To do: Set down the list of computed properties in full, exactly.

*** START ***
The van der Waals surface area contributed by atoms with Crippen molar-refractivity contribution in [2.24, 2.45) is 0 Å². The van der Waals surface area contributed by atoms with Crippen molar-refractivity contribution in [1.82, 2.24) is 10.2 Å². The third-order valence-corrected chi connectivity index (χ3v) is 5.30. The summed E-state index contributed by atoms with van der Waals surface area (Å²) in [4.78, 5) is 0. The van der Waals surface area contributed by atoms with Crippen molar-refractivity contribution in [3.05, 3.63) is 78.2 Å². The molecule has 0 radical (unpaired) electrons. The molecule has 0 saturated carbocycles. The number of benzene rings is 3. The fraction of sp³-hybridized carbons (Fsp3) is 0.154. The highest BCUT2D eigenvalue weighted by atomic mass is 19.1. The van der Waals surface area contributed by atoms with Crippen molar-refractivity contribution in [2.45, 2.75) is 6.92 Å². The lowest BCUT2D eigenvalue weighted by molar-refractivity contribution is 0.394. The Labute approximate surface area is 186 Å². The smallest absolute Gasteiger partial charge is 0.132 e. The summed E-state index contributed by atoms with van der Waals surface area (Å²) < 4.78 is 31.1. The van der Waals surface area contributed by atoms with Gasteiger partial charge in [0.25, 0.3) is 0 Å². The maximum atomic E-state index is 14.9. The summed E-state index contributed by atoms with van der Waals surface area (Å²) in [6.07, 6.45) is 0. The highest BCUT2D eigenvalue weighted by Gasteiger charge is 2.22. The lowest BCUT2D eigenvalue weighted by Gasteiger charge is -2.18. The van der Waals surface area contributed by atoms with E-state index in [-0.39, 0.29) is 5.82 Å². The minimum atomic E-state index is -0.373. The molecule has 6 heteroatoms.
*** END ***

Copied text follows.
The van der Waals surface area contributed by atoms with Crippen molar-refractivity contribution in [2.24, 2.45) is 0 Å². The van der Waals surface area contributed by atoms with Crippen molar-refractivity contribution in [1.82, 2.24) is 10.2 Å². The third-order valence-corrected chi connectivity index (χ3v) is 5.30. The summed E-state index contributed by atoms with van der Waals surface area (Å²) in [4.78, 5) is 0. The van der Waals surface area contributed by atoms with Crippen molar-refractivity contribution in [3.05, 3.63) is 78.2 Å². The molecule has 0 radical (unpaired) electrons. The molecule has 0 saturated carbocycles. The number of benzene rings is 3. The fraction of sp³-hybridized carbons (Fsp3) is 0.154. The highest BCUT2D eigenvalue weighted by atomic mass is 19.1. The van der Waals surface area contributed by atoms with Crippen molar-refractivity contribution in [2.45, 2.75) is 6.92 Å². The lowest BCUT2D eigenvalue weighted by molar-refractivity contribution is 0.394. The Labute approximate surface area is 186 Å². The smallest absolute Gasteiger partial charge is 0.132 e. The summed E-state index contributed by atoms with van der Waals surface area (Å²) < 4.78 is 31.1. The van der Waals surface area contributed by atoms with Gasteiger partial charge in [0.25, 0.3) is 0 Å². The maximum atomic E-state index is 14.9. The summed E-state index contributed by atoms with van der Waals surface area (Å²) in [6.07, 6.45) is 0. The highest BCUT2D eigenvalue weighted by Gasteiger charge is 2.22. The lowest BCUT2D eigenvalue weighted by Gasteiger charge is -2.18. The van der Waals surface area contributed by atoms with E-state index in [-0.39, 0.29) is 5.82 Å². The minimum atomic E-state index is -0.373. The molecule has 6 heteroatoms.